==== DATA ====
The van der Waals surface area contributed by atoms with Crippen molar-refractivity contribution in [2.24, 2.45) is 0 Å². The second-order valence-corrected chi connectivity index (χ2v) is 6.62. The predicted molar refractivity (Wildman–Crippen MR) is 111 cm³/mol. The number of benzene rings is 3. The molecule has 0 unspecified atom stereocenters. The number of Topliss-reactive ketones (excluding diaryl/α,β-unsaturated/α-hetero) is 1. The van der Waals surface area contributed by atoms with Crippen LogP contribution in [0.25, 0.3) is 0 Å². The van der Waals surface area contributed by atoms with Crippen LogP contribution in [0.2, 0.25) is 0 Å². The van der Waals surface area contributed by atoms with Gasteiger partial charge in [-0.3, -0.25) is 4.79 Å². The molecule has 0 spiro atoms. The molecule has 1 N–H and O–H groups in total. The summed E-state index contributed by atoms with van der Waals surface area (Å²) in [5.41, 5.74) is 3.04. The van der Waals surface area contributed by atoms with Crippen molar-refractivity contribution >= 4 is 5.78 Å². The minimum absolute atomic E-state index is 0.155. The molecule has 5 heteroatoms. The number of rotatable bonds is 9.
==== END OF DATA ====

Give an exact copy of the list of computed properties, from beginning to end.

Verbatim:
The van der Waals surface area contributed by atoms with Crippen molar-refractivity contribution in [2.24, 2.45) is 0 Å². The second-order valence-corrected chi connectivity index (χ2v) is 6.62. The predicted molar refractivity (Wildman–Crippen MR) is 111 cm³/mol. The number of benzene rings is 3. The molecule has 0 unspecified atom stereocenters. The number of Topliss-reactive ketones (excluding diaryl/α,β-unsaturated/α-hetero) is 1. The van der Waals surface area contributed by atoms with Crippen LogP contribution in [0.25, 0.3) is 0 Å². The van der Waals surface area contributed by atoms with Crippen LogP contribution in [0.2, 0.25) is 0 Å². The van der Waals surface area contributed by atoms with Gasteiger partial charge in [-0.3, -0.25) is 4.79 Å². The molecule has 0 spiro atoms. The molecule has 1 N–H and O–H groups in total. The summed E-state index contributed by atoms with van der Waals surface area (Å²) in [5.41, 5.74) is 3.04. The van der Waals surface area contributed by atoms with Crippen molar-refractivity contribution >= 4 is 5.78 Å². The minimum absolute atomic E-state index is 0.155. The molecule has 5 heteroatoms. The number of rotatable bonds is 9.